allure tape.JPG

Since the integrity of the Grip Strip may be comprimised by taking up the planks, this tape will refresh the Grip Strip, allowing for a tight and secure install again. This product is the solution for your planks after getting what was underneath them, but this item is only available through special order. Check with your local Home Depot flooring department, and it is ordered by using the SKU number 257-330 part number: AL66700. The roll does around 25 planks, so one roll should be enough for your repair project. Your local store can provide you lead times and pricing in ordering.


After cleaning underneath the Allure, use the tape on the Grip Strip adhesive and simply reattach the other planks. Cover back the edges with your molding and you should have the level floor you have always wanted!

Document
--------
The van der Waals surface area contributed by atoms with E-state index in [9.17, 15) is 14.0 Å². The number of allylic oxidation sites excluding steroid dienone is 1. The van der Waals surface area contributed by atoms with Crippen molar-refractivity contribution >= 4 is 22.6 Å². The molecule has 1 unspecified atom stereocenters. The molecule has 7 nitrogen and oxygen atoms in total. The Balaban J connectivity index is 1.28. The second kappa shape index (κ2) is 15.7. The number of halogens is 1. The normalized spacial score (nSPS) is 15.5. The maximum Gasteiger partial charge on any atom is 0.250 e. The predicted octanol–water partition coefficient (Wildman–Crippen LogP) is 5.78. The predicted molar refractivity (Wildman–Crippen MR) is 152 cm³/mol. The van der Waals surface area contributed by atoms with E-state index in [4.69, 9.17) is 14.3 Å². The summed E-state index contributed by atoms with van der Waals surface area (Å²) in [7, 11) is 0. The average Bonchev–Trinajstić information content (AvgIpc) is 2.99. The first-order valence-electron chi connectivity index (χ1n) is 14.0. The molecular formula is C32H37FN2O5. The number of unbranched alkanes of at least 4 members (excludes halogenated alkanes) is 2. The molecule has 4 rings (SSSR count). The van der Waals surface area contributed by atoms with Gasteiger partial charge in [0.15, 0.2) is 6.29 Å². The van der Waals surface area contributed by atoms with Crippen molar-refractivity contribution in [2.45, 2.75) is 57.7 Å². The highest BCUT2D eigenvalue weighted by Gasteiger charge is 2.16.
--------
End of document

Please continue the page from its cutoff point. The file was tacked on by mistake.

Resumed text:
Hope this helps you out,


Posted 2011-04-09T20:32:39+0000  by Joseph_HD_ATL

I am installing allure laminate over ceramic tile in my foyer.  My contractor says that even though the floor is level, he needs to use 5 bags of self flooring leveler over the tile due to the grout lines.  This seems very excessive to me. Is this correct?

Posted 2011-08-10T00:37:49+0000  by cmarroletti